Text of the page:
I’d like to pick up on something David Didau posted on his BLOG recently. I think it’s really important for two reasons. Firstly, because it identifies a couple of real problems in education. That is to say, the deficit model that seems to be run by most schools and colleges and secondly; the outlining of a more complex process of assessing performance.
The deficit model is, at it’s most simplistic, the deficit of knowledge that non experts have when dealing with expertise. It explains the scepticism towards science by the general public who (so the theory goes), do not accept scientific premises because they simply don’t know enough about science. Scientists are therefore exhorted to; “communicate better”, “spread the word” and so on and so forth.
There is a definite feeling amongst the educational elite that, if only teachers listened to what they have to say things would get better. Things, as in, whatever it is that needs to get better at any particular time. It’s not always necessarily clear what it is ,but nonetheless it needs to get better, and that’s that. Teachers, it seems, can’t be trusted and need telling what to do.
Often it seems, by people who don’t know what to do themselves. In the educational deficit model the experts aren’t necessarily that expert. This has a very corrosive effect on education. It leads to a lack of trust, an erosion of confidence and a general animosity between teachers and their managers. Often with very negative consequences.
David offers a range of weighted factors that could be used to analyse performance. I think there are issues with this, but in the current climate it seems to be a way forward, with one proviso; and that is teachers need to own their own data. That is to say that the leaders go out of it’s way to make data and the process that generates that data more transparent and to include teachers when they weigh up data and make judgments. There is downside, it could make the environment more competitive and less collaborative. I think that is a real issue, and something to bear in mind.
David also makes this point:
The job of a school leader is to strip out every demand on classroom teachers save that they plan and teach to the best of their ability. There is always an opportunity cost. Anything you ask teachers to do just for the sake of accountability is time that cannot be spent doing something more worth while.
This is absolutely true, and should be the mantra of every leader, and sometimes is, but and it’s a big but, it doesn’t work if the hierarchy itself doesn’t buy into it. Often it is the fear of accountability that is transmitted from a senior leader to middle managers and downwards, that causes the problem. Senior leaders are imbued with the kind of power to decide that teachers need to focus on teaching and learning, but middle managers are often the ones held culpable for problematic data. Middle managers in education get it from both side.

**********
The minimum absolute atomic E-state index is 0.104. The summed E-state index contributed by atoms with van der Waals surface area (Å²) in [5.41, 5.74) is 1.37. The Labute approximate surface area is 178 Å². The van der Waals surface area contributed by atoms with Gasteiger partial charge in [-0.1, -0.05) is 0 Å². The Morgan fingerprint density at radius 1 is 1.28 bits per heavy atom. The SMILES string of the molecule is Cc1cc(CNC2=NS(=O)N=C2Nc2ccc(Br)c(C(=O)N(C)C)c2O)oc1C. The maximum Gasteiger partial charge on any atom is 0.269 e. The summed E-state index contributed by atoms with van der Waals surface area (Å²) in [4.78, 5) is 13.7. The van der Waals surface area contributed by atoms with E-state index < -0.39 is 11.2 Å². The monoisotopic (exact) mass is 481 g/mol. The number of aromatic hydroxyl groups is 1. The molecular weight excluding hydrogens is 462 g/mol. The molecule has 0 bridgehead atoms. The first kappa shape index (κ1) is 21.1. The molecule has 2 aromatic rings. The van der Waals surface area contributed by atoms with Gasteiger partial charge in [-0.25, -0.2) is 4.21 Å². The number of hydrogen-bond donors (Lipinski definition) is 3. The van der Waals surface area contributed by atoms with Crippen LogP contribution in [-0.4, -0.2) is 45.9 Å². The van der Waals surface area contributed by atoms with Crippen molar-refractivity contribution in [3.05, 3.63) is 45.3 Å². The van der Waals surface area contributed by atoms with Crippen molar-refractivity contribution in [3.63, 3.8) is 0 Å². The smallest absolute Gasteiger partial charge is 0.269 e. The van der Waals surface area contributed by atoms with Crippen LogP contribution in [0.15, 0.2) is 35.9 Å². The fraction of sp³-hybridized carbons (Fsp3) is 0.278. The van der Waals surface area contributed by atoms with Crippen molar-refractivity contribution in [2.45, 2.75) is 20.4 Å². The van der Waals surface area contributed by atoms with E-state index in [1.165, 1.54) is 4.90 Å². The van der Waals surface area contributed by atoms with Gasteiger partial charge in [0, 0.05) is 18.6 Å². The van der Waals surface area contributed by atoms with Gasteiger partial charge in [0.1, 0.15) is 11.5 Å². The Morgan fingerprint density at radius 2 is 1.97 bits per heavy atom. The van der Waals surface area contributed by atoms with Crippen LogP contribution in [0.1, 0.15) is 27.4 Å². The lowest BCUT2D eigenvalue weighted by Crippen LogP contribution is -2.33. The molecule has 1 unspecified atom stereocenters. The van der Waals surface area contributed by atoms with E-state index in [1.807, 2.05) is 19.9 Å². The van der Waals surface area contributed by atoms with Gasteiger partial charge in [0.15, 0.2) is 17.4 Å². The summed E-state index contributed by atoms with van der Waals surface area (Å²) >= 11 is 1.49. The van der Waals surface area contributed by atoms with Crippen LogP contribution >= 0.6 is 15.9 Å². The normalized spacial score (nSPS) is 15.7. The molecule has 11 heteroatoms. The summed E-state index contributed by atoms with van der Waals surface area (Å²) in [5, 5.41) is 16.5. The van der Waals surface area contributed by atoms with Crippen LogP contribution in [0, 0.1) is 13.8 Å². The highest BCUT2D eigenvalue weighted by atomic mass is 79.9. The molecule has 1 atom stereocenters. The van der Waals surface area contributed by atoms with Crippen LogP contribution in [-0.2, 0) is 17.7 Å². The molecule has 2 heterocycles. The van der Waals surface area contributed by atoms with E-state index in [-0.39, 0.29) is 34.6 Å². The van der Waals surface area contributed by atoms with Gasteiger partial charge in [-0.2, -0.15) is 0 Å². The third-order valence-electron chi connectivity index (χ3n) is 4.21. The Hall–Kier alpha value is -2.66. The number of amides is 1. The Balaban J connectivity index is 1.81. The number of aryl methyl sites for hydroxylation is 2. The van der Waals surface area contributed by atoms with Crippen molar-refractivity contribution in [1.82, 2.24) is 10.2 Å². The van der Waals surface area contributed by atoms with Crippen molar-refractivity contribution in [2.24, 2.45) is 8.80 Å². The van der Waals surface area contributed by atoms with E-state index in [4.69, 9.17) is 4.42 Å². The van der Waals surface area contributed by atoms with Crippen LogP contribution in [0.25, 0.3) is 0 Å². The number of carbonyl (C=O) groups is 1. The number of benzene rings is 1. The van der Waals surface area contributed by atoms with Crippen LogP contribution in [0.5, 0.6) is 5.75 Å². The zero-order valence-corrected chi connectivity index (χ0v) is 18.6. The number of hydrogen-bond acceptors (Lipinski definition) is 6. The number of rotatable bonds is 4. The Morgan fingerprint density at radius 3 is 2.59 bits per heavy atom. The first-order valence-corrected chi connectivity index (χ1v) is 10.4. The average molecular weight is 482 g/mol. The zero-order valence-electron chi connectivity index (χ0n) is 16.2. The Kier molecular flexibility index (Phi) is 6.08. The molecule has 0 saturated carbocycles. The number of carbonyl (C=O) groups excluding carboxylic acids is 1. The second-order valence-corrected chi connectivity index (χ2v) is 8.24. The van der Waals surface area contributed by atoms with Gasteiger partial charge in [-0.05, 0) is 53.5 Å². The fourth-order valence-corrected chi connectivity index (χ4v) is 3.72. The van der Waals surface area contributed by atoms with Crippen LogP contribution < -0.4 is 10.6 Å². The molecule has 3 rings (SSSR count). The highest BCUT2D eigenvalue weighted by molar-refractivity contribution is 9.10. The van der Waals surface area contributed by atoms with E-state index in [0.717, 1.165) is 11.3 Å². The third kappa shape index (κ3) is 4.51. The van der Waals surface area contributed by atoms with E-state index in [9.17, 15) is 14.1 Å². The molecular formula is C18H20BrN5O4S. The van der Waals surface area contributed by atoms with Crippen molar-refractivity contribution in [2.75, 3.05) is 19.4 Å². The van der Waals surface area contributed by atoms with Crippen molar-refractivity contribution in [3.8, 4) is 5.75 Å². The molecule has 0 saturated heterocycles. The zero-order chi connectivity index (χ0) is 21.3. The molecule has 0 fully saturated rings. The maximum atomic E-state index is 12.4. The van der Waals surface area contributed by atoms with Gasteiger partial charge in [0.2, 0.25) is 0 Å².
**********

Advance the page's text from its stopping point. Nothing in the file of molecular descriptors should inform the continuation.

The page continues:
You see I’ve noticed an increasingly disingenuous culture emerging whereby teachers aren’t always told all the facts. A manager isn’t going to persuade a teacher to take on a problem group, if the teacher knows that that they will also be inheriting the data. The colleague struggling might be a friend of the manager. They may be a colleague who, in days gone by, colleagues would have been happy to help. Data though, persists long after good intentions have been forgotten.
A culture of transparency can ironically make things less transparent. The key is confidence, everyone buying into the ethos. More to the point, buying into the fact that teachers need to own their our own data, even if they don’t always believe that data is the key to a good education. The more complex the data the more it has to be a collaborative effort to understand it.
We are, it seems to me, on the cusp of a new era. Complex data systems and enhanced performance monitoring are exposing the little wheezes, cheats and tacit behaviour that has enabled the profession both to claim to teach as we should do, when in fact often (if we’re honest), we aren’t, we can’t, there isn’t enough hours in the day, which leads me to the last point of David’s that I agree with and that is:
Teachers already work hard and can’t reasonably work (any) harder
If teachers are to to be trusted and performance monitored on a range of increasingly complex data, then teachers have to be included in the process that decides what that data is and how it is to be used for the purpose of accountability. I think the era of the manager as expert educator is nearly over.
We are heading towards a professional model whereby teachers are co-collaborators in the construction of their own performance related data. I hope so. I don’t think that a model whereby the learning environment is at the bottom of a long hierarchical model is sustainable. Something has to give, and I think that the notion that everyone is an expert in education, except those doing the job, is the point at which the current education system will be break. I hope so anyway.